Sunday, September 16, 2012

Death and the Salesman: The Use of Morbid Sexism in Advertising

As I was reviewing magazine and newspaper ads in preparation for class this week, I was struck by this ad:

Ad in Elle for Louis Vuitton;
from the Ms. Magazine No Comment archive (Summer 2010)
Why on earth would any company want to advertise its product by displaying it with a dead woman?  I couldn't understand the motivation here -- what were the advertisers thinking?  On the face of it, associating your product with death just seems like a bad idea.  I can just imagine the conversation in the marketing department --  I know, Bob, we'll show our bag with a dead woman, so everyone will think that our accessories can kill you!  Ok, maybe this ad is just a fluke, one of those advertisements that miss the mark.  But then I found more.

Ad in the New York Times Style Magazine for Cesare Paciotti;
from the Ms. Magazine No Comment archive (Spring 2007)
In casting about for some rationale for these ads, I wondered whether they reflected an effort to apply Terror Management Theory.  This theory claims that when death is more salient, our self-esteem is threatened, and we engage in various psychological defenses to protect our self-esteem (this is known as the mortality salience hypothesis; Burke, Martens, & Faucher 2010).  In other words, the presence of death in these ads makes us feel threatened and anxious, so we do something to feel better about ourselves. Hmm . . . would that include purchasing an expensive fashion accessory to try to boost our self-esteem and enhance our status?  Many ads strive to make us feel bad about ourselves and then offer their product as a guaranteed path to self-worth (are you unpopular because of your bad breath? Our mouthwash will make you popular!).  Indeed, low self-esteem tends to make us more susceptible to persuasion (Kassin, Fein, & Markus, 2011).  By this logic, while including images of dead people in ads runs the risk of associating your product with death, it *might* prompt increased purchases through an effort to raise self-esteem.  But it seems like a risky gambit, quite frankly.  And if this is the advertisers' reasoning, why are all these images of dead women?  Where are the images of dead men?  In fact, when men enter the images, they are alive and well  -- and prepared to dispose of the women's bodies.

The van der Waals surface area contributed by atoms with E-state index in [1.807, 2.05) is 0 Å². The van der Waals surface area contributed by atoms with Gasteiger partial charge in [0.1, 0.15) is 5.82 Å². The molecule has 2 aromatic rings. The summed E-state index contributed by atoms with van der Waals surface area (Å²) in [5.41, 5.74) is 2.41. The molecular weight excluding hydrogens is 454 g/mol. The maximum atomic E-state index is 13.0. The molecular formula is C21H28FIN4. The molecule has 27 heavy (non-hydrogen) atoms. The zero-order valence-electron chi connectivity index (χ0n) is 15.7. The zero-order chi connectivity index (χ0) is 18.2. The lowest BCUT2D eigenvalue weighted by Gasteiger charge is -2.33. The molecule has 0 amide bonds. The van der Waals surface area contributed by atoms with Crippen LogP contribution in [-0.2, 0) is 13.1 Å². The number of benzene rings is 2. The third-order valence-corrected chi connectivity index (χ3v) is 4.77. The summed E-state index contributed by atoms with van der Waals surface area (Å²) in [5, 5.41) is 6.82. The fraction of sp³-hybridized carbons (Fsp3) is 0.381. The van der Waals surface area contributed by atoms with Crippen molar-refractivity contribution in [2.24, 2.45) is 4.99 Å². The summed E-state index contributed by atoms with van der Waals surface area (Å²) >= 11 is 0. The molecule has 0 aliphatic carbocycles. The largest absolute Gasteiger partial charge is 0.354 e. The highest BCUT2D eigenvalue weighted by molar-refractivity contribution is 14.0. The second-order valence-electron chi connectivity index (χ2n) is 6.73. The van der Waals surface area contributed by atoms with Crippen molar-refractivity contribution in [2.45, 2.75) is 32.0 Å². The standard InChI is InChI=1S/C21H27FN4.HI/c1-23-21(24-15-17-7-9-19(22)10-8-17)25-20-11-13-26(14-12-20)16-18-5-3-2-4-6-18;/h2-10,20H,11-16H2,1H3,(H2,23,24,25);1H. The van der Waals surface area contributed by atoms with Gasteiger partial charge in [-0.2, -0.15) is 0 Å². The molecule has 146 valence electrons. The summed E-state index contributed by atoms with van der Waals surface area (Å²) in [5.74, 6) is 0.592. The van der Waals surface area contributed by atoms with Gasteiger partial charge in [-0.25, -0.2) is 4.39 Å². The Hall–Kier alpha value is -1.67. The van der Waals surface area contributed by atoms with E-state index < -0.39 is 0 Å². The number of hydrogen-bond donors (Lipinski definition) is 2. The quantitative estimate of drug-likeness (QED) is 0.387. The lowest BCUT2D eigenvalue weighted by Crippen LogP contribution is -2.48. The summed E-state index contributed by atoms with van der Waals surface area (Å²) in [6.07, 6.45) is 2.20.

Ad in Elle for Jimmy Choo;
from the Ms. Magazine No Comment archive (Winter 2007)
So this isn't simply a matter of including images of dead *people*; we have to include a gender analysis here to explain why these are images of dead *women*.  It turns out that high fashion photography often includes images of dead or dying women (note that these links include potentially disturbing images).  What motivates advertisers to include images of dead (or dying) women?  One could argue that this is a rather obvious example of hostility toward women; the advertisers are providing a fantasy outlet for their anger and resentment toward women through the vehicle of the ad imagery.  (I wonder, though, whether this resonates with the women who are the primary consumers of these fashion products.)  This might explain the presence of men enacting violence against women in some of the ads.  

Ad in City Magazine for Duncan Quinn menswear;
from the Ms. Magazine No Comment archive (Winter 2009)